Finally, chapter 3 functions as an appendix of sorts, offering selections from Klages in translation, in addition to Bishop's own extensive annotations upon these selections. In part, this chapter is useful insofar as it provides even more textual resources to which the reader may refer upon her first exposure to Klages. On the other hand, Bishop runs the very real risk of overdetermining his reading of Klages. In other words, it is not that Bishop cherry-picks the Klagesian oeuvre, but that the selections Bishop presents are so carefully stage-managed that it becomes somewhat difficult to formulate a response without extensive foreknowledge of the subject. Klages should be allowed to speak for himself. Counterintuitively, the care Bishop exercises in how he presents Klages works against the stated aim of intellectual rehabilitation.

So, what are we to make of this book, and who is it for? Ostensibly, it purports to introduce an unjustly forgotten figure. It is clearly intended to paint a charitable [End Page 118] portrait of an important philosopher who is neglected intellectually due to the dark political aura surrounding him. In this regard, Bishop's monograph is at least a partial success, particularly when we compare it to irresponsibly glib treatments of Klages in recent scholarship (e.g., in Jason A. Josephson-Storm's The Myth of Disenchantment: Magic, Modernity and the Birth of Human Sciences, where Klages is excessively disparaged without any close reading).39 On the other hand, Bishop should be faulted for skirting the issue of to what extent Klagesian Lebensphilosophie cashes out into a radically negative biopolitics. For Klages was no metaphysician of the abstract, nor did he intend his work to be a merely celebratory ethics of life itself. Indeed, at times, the somewhat sanitized Klages Bishop portrays threatens to collapse into a heap of pious tautologies, more redolent of the Slovenian musical group Laibach's 1974 cover "Leben heißt Leben" than anything else.

My point is that the matter of Klages's politics is not just about institutional affiliation or rhetorical missteps. To the contrary, Klages is eminently clear throughout his work that the agency of Geist threatens the destruction of the world. Geist is a force of abstraction, yes, but it is not itself abstract. Indeed, Klages consistently identifies the machinations of Geist in world history with what he perceives to be the deadly effects of Jewish identity, influence, and thought upon life itself. As Klages writes in 1944:

But all of human being is connected with life: even when its life is degenerate, as for a degenerating race, even when it is parasitic, as for the Jew behind his mask. . . . Everything human is to the Jew a mere affectation—indeed, the Jewish face is only a mask. The Jew is not a liar, but the lie itself. Hence, we find that the Jew is not a human being at all. But he is not an animal, either. . . . It is by means of the Jew that an unearthly power of annihilation pretends to be human.40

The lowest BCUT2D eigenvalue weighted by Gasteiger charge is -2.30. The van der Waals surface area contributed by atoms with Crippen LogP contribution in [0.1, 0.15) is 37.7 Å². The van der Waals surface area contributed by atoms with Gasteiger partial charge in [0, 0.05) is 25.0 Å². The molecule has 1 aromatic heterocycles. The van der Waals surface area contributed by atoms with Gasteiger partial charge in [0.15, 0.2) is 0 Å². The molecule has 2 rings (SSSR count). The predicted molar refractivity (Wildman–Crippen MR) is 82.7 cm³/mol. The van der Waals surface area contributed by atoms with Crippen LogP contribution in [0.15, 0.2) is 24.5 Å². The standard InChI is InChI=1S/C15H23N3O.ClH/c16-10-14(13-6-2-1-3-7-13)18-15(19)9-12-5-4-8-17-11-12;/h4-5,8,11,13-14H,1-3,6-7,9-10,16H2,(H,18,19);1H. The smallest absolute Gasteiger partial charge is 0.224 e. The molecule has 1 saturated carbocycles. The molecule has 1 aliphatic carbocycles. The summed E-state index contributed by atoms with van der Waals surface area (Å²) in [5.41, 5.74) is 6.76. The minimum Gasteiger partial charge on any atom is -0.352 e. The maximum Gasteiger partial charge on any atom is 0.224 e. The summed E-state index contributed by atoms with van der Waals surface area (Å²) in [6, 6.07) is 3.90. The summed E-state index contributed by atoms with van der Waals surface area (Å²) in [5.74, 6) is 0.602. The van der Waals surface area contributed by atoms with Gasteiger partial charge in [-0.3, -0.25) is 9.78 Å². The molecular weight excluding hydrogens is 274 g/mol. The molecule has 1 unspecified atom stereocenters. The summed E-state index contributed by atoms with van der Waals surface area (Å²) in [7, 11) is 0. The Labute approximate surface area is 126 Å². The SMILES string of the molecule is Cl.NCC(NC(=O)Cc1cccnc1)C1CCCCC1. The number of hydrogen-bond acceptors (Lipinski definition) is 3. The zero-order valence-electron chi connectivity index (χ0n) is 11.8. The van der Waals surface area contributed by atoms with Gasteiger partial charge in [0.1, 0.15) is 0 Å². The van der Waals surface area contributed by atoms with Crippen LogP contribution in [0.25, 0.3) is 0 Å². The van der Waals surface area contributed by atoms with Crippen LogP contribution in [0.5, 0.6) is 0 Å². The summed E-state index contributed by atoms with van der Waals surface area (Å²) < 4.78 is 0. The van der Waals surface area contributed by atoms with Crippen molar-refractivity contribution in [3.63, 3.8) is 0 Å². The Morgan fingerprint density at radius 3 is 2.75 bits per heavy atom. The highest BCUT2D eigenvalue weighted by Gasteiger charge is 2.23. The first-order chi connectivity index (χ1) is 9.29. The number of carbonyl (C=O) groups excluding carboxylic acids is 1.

Fundamentally at issue here is not just Klages's own anti-Semitism, but the way in which his anti-Semitism is the political expression of his Lebensphilosophie as such. For central to this philosophical vision is the Sturm und Drang of nature's vital drives endeavoring ceaselessly to overcome all that inhibits life's intensification. Klages states that the objective of Geist is ultimately to kill life itself. Accordingly, collective and individual manifestations of Geist embody a fifth column within the very heart of nature, seeking the etiolation of the vital. Accordingly, his biocentric communitarianism necessarily entails the political need to exterminate that fifth column. As Samuel Weber observes elsewhere, "To kill death would thus logically be to annihilate the Jews."41

I bring this up not because I intend to cast Klages back into the Tartarus of historical obscurity, but because, if we are to study philosophers seriously, we must refuse the temptation to whitewash them. There is something rabid about Klagesian Lebensphilosophie, and this tells us something about the excesses or propensities of certain forms of vitalism—that is, about their tendency toward biocult, or the cult of life itself.

This is one more reason why Bishop's monograph would benefit tremendously from an engagement with contemporary literatures on the new and vital materialisms. For these literatures update forms of vitalism that make the leap from biocult to bioculture (to borrow Frost's term), which means that we need not repudiate life to avoid a Klagesian biopolitics.42 [End Page 119]

It remains unclear what the ideal political community could even look like for Klages. For if Geist were eliminated, then there would no longer be anything for life to overcome, and the specter of the posthistoire emerges. In many ways, it seems as if his political sensibilities are motivated primarily by a horror of stillness, always conceived in terms of stagnation. In a more fanciful mode, it is easy to imagine the Klagesian body politic as something like the fast-moving zombie hordes depicted in the film World War Z. It is principally the way the hordes move in the film that attracts my attention. For the zombies move as a human swarm, boiling up over barricades and bursting through walls like a Dionysian force of nature. Unlike George A. Romero's shambolic zombies, these zombies are rabidly, relentlessly fast and vital. They function as a mere medium for the transit of life. They are "carriers of life" ("der Träger des Lebens," to use Klagesian terms), whose disturbingly manic gesticulations and total expression of Antrieben (or vital "impulses") rapidly causes the deterioration of the very bodies through which the virus of life proliferates.

I leave aside the irony implicit in the fact that the film's centerpiece depicts a mass attack by the horde upon the city of Jerusalem.

Michael Uhall
University of Illinois
Michael Uhall

Michael Uhall is finishing up a PhD in political theory at the University of Illinois. His dissertation is entitled "On the Political Uses of Creative Darkness: Nature, Companion Ecologies, Biopolitics." His work addresses biopolitics, ecopessimism, new materialism, philosophies of nature, and security studies. More information can be found at


37. Nitzan Lebovic, The Philosophy of Life and Death: Ludwig Klages and the Rise of a Nazi Biopolitics (New York: Palgrave Macmillan, 2013).

38. Manfred Frank, Conditio moderna: Essays Reden Programm (Leipzig: Reclam Verlag, 1993), pp. 126–127.

39. Jason A. Josephson-Storm, The Myth of Disenchantment: Magic, Modernity and the Birth of Human Sciences (Chicago: University of Chicago Press, 2017).

40. Ludwig Klages, Rhythmen und Runen (Leipzig: Johann Ambrosius Barth, 1944), pp. 289, 330.

41. Samuel Weber, "Bare Life and Life in General," Gray Room 46 (2012): 7–24, at p. 20.

42. Samantha Frost, Biocultural Creatures: Toward a New Theory of the Human (Durham, NC: Duke University Press, 2016).